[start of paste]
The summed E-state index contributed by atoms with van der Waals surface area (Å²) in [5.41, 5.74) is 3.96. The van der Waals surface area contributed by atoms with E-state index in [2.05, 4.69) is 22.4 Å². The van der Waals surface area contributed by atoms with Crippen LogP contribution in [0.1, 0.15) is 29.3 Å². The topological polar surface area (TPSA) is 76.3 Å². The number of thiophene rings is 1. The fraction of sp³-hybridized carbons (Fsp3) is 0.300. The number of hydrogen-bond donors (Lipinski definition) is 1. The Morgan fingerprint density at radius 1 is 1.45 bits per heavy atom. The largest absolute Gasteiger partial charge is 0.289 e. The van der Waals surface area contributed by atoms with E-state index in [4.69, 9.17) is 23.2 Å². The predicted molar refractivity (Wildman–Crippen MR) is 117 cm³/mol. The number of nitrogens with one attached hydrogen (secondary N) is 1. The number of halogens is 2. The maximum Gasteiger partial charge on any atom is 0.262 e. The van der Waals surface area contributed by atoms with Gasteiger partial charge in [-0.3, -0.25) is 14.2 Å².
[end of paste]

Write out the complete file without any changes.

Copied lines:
The summed E-state index contributed by atoms with van der Waals surface area (Å²) in [5.41, 5.74) is 3.96. The van der Waals surface area contributed by atoms with E-state index in [2.05, 4.69) is 22.4 Å². The van der Waals surface area contributed by atoms with Crippen LogP contribution in [0.1, 0.15) is 29.3 Å². The topological polar surface area (TPSA) is 76.3 Å². The number of thiophene rings is 1. The fraction of sp³-hybridized carbons (Fsp3) is 0.300. The number of hydrogen-bond donors (Lipinski definition) is 1. The Morgan fingerprint density at radius 1 is 1.45 bits per heavy atom. The largest absolute Gasteiger partial charge is 0.289 e. The van der Waals surface area contributed by atoms with E-state index in [4.69, 9.17) is 23.2 Å². The predicted molar refractivity (Wildman–Crippen MR) is 117 cm³/mol. The number of nitrogens with one attached hydrogen (secondary N) is 1. The number of halogens is 2. The maximum Gasteiger partial charge on any atom is 0.262 e. The van der Waals surface area contributed by atoms with Gasteiger partial charge in [-0.3, -0.25) is 14.2 Å².